Friday marks 10 years since Spanish climbing ace José María Jiménez died after suffering an embolism while undergoing treatment for health and psychological problems at a clinic in Madrid. He was just 32.
Four times a winner of the mountains title at the Vuelta a España and the victor when that race headed up the fearsome Angliru for the first time in 1999, Jiménez was one of the scintillating riders of the 1990s, although the excesses for which he was renowned ultimately took their toll. Universally known as ‘Chava’, he turned pro in 1993 with Banesto and spent the rest of his career with the Spanish team.
One of several mooted successors to Banesto leader and five-time Tour de France winner Miguel Indurain, Jiménez lacked the time trialling ability and absolute focus required to take up Indurain’s mantle, but carved his own niche in the sport. He stood out on the biggest and toughest climbs, particularly in his home tour, where he won nine stages and finished a career-best third overall in 1998. Stories about his exploits both on and off the bike are legend. He was capable of partying all night, then riding the world’s best off his wheels in the mountains the next day, and once disappeared just before a stage was about to start at the Tour of Catalonia, only to return just before it did driving a new Ferrari he’d bought on a whim.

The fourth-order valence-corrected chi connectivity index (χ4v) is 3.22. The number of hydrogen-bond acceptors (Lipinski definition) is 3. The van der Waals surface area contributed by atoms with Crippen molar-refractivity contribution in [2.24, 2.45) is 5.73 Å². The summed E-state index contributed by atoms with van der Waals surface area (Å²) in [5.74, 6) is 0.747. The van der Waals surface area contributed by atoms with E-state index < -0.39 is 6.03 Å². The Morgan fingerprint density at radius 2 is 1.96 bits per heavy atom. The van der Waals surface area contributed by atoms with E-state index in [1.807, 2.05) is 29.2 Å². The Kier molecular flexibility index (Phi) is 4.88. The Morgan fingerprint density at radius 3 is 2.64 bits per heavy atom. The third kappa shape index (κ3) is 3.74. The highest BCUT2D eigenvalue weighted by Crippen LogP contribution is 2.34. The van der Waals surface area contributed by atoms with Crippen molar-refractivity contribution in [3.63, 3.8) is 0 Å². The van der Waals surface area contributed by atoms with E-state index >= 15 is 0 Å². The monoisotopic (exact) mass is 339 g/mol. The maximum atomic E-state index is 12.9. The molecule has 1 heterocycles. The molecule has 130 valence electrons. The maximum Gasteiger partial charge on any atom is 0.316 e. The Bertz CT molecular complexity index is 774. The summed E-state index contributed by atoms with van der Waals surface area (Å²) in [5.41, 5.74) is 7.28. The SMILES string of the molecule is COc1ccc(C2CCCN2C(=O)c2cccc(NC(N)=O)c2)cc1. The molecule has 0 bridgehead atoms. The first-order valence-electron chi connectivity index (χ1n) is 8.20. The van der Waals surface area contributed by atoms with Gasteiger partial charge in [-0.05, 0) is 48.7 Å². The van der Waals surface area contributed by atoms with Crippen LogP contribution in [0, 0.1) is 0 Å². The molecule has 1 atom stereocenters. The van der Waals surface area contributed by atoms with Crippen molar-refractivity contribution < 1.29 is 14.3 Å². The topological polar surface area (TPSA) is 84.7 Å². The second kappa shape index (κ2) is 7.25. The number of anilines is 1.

Mentored by brother-in-law Carlos Sastre’s father, Víctor Sastre, at the cycling school in El Barraco, in the mountains west of Madrid, Jiménez is remembered in the town with a statue that was the work of his younger brother, Juan Carlos, and is located close to the street that is named in tribute to him. He is buried nearby in the town’s cemetery.
Speaking to El Mundo in his studio in El Barraco where he works surrounded by images, paintings and other mementoes of his brother, Juan Carlos Jiménez revealed: “For me, José is still alive, I think he’s far away, taking part in a race and that some day he will return. I know this is a lie, but it helps me to cope with his absence. I think about him every day and at any moment.”
Their mother, Antonia, admitted to similar thoughts and feelings. “I’ve suffered a lot and I am still suffering. Every day we talk about José in the house. Now we get so much happiness from his nephew and niece, the children of [his sister] Piedad and Carlos Sastre. The boy looks like his uncle, he’s got the same mannerisms. He even rides the bike in the same way. It even seems like he’ll have the same talent."
Peter Cossins has written about professional cycling since 1993 and is a contributing editor to Procycling. He is the author of The Monuments: The Grit and the Glory of Cycling's Greatest One-Day Races (Bloomsbury, March 2014) and has translated Christophe Bassons' autobiography, A Clean Break (Bloomsbury, July 2014).
Thank you for signing up to Cycling News. You will receive a verification email shortly.
There was a problem. Please refresh the page and try again.